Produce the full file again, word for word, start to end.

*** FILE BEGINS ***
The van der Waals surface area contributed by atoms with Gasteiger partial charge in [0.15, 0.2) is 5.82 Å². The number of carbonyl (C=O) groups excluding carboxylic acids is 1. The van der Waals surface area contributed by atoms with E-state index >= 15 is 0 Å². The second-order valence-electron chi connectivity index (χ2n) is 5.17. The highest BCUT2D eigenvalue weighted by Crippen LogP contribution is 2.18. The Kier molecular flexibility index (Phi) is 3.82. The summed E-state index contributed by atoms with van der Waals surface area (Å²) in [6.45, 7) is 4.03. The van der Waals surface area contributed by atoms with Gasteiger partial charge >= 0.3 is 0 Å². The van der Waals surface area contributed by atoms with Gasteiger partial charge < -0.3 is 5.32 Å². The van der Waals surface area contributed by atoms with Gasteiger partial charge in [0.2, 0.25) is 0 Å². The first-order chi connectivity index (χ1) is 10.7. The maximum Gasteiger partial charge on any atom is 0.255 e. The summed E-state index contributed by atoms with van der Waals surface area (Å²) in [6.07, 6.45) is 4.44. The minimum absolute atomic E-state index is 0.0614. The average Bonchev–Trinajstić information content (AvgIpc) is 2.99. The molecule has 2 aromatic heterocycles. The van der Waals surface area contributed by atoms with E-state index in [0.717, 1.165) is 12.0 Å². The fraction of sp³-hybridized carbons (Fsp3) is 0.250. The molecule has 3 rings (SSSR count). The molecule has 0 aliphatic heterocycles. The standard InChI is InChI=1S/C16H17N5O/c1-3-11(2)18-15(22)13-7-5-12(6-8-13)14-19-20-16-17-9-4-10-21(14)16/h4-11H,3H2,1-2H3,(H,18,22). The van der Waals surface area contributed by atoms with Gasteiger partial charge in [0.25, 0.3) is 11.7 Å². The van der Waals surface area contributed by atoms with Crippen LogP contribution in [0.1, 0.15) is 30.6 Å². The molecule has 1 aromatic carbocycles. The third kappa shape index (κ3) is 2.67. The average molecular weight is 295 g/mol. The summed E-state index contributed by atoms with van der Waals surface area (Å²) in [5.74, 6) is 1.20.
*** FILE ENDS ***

The van der Waals surface area contributed by atoms with Gasteiger partial charge in [0.15, 0.2) is 5.82 Å². The number of carbonyl (C=O) groups excluding carboxylic acids is 1. The van der Waals surface area contributed by atoms with E-state index >= 15 is 0 Å². The second-order valence-electron chi connectivity index (χ2n) is 5.17. The highest BCUT2D eigenvalue weighted by Crippen LogP contribution is 2.18. The Kier molecular flexibility index (Phi) is 3.82. The summed E-state index contributed by atoms with van der Waals surface area (Å²) in [6.45, 7) is 4.03. The van der Waals surface area contributed by atoms with Gasteiger partial charge >= 0.3 is 0 Å². The van der Waals surface area contributed by atoms with Gasteiger partial charge < -0.3 is 5.32 Å². The van der Waals surface area contributed by atoms with Gasteiger partial charge in [0.2, 0.25) is 0 Å². The first-order chi connectivity index (χ1) is 10.7. The maximum Gasteiger partial charge on any atom is 0.255 e. The summed E-state index contributed by atoms with van der Waals surface area (Å²) in [6.07, 6.45) is 4.44. The minimum absolute atomic E-state index is 0.0614. The average Bonchev–Trinajstić information content (AvgIpc) is 2.99. The molecule has 2 aromatic heterocycles. The van der Waals surface area contributed by atoms with E-state index in [0.717, 1.165) is 12.0 Å². The fraction of sp³-hybridized carbons (Fsp3) is 0.250. The molecule has 3 rings (SSSR count). The molecule has 0 aliphatic heterocycles. The standard InChI is InChI=1S/C16H17N5O/c1-3-11(2)18-15(22)13-7-5-12(6-8-13)14-19-20-16-17-9-4-10-21(14)16/h4-11H,3H2,1-2H3,(H,18,22). The van der Waals surface area contributed by atoms with Gasteiger partial charge in [0.25, 0.3) is 11.7 Å². The van der Waals surface area contributed by atoms with Crippen LogP contribution in [0.1, 0.15) is 30.6 Å². The molecule has 1 aromatic carbocycles. The third kappa shape index (κ3) is 2.67. The average molecular weight is 295 g/mol. The summed E-state index contributed by atoms with van der Waals surface area (Å²) in [5.74, 6) is 1.20.